With the possible exception of “Rendezvous With Rama,” 1953’s “Childhood’s End” may be the most famous novel by Arthur C. Clarke that has nothing to do with Dave Bowman or Franke Poole.
Like other Clarke works, “Childhood’s End” depicts mankind’s first contact with extraterrestrial intelligence. Aliens arrive in city-size spacecraft (not dissimilar to those depicted in “Independence Day”) and proceed to transform the Earth into a war-free utopia. Though earthmen are suspicious of their new Overlords, at no point do the extraterrestrials provide a book titled “To Serve Man.”
Matthew Graham, who created the British time travel cop series “Life On Mars” is writing the miniseries. At least three people involved with “Sherlock: His Last Vow” -- director Nick Hurran, cinematographer Neville Kidd and editor Yan Miles -- are performing the same functions for “Childhood’s.” (Hurran was Emmy-nominated for “Vow”; Kidd and Miles won Emmys for the same TV-movie.)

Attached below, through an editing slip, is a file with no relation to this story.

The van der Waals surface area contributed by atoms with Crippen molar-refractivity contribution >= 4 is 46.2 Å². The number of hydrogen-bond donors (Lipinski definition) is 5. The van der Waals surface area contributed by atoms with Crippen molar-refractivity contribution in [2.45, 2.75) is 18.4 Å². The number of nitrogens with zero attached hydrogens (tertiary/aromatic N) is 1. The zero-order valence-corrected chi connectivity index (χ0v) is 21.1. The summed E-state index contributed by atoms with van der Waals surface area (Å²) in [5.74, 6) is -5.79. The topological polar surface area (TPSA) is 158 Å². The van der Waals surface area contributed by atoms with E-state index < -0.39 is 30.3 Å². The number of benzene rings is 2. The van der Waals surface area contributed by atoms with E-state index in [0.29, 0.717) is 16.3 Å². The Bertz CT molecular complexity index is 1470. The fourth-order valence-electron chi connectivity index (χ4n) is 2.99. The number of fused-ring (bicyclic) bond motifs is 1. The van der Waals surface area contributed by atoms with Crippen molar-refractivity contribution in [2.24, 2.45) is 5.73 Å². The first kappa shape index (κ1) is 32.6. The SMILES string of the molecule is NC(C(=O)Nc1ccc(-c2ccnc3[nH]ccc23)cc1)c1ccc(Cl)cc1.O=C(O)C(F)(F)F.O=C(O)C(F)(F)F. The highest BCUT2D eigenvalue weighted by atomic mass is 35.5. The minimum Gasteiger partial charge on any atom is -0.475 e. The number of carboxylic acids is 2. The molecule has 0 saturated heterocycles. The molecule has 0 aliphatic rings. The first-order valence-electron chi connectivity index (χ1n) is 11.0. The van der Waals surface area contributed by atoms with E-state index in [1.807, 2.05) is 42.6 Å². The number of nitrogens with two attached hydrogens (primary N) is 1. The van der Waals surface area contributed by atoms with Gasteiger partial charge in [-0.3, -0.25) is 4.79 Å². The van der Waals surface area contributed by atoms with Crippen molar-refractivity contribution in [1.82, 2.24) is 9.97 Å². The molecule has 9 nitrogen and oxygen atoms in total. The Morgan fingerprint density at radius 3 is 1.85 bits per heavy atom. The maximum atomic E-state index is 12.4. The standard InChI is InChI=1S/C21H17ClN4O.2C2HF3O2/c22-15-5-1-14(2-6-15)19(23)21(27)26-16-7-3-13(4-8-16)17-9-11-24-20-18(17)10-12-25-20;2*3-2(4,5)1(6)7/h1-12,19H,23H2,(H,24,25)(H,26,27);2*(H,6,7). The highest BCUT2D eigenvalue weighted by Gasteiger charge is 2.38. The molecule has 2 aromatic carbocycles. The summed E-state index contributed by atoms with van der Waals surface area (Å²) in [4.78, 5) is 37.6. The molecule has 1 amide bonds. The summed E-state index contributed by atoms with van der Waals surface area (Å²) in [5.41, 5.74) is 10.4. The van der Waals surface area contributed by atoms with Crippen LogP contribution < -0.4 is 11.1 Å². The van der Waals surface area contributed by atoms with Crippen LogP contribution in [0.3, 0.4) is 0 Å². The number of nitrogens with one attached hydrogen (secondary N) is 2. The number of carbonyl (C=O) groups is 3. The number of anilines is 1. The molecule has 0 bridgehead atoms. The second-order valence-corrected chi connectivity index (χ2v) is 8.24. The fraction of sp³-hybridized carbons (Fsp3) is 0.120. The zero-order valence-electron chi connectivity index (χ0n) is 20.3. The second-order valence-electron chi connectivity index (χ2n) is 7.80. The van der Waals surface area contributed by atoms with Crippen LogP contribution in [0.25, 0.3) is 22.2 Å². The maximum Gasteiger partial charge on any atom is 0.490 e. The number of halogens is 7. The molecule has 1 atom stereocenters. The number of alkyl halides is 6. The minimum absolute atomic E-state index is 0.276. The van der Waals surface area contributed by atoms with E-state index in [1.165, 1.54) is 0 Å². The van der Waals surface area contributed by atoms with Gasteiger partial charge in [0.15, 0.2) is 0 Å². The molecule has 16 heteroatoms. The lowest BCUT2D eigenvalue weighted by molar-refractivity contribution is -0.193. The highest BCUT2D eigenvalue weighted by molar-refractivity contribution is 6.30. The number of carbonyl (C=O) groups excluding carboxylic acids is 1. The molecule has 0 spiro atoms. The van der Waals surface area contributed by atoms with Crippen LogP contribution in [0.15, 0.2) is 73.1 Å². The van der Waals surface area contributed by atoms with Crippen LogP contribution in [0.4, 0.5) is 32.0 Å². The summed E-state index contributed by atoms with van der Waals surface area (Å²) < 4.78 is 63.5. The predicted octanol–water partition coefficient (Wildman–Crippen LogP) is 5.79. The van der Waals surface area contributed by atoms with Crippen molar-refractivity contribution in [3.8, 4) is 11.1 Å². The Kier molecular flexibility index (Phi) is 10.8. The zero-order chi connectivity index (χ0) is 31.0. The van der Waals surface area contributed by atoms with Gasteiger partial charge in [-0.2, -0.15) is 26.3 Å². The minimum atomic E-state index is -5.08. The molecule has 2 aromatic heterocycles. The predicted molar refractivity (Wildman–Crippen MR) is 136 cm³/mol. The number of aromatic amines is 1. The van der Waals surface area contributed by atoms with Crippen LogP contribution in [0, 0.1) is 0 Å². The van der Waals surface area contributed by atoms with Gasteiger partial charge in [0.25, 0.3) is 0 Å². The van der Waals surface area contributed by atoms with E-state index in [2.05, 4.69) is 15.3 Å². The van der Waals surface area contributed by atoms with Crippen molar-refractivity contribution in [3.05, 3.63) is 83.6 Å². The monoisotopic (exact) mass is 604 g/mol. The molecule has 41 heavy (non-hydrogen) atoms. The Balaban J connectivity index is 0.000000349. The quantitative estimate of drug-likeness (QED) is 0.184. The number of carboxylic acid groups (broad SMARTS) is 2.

Clarke wrote the short story “The Sentinel,” which he and Stanley Kubrick expanded into the screenplay for “2001: A Space Odyssey.” Clarke’s print version of “2001” spawned numerous popular sequels, including “3001,” which revealed that the murderous computer HAL didn’t manage to kill astronaut Frank Poole after all.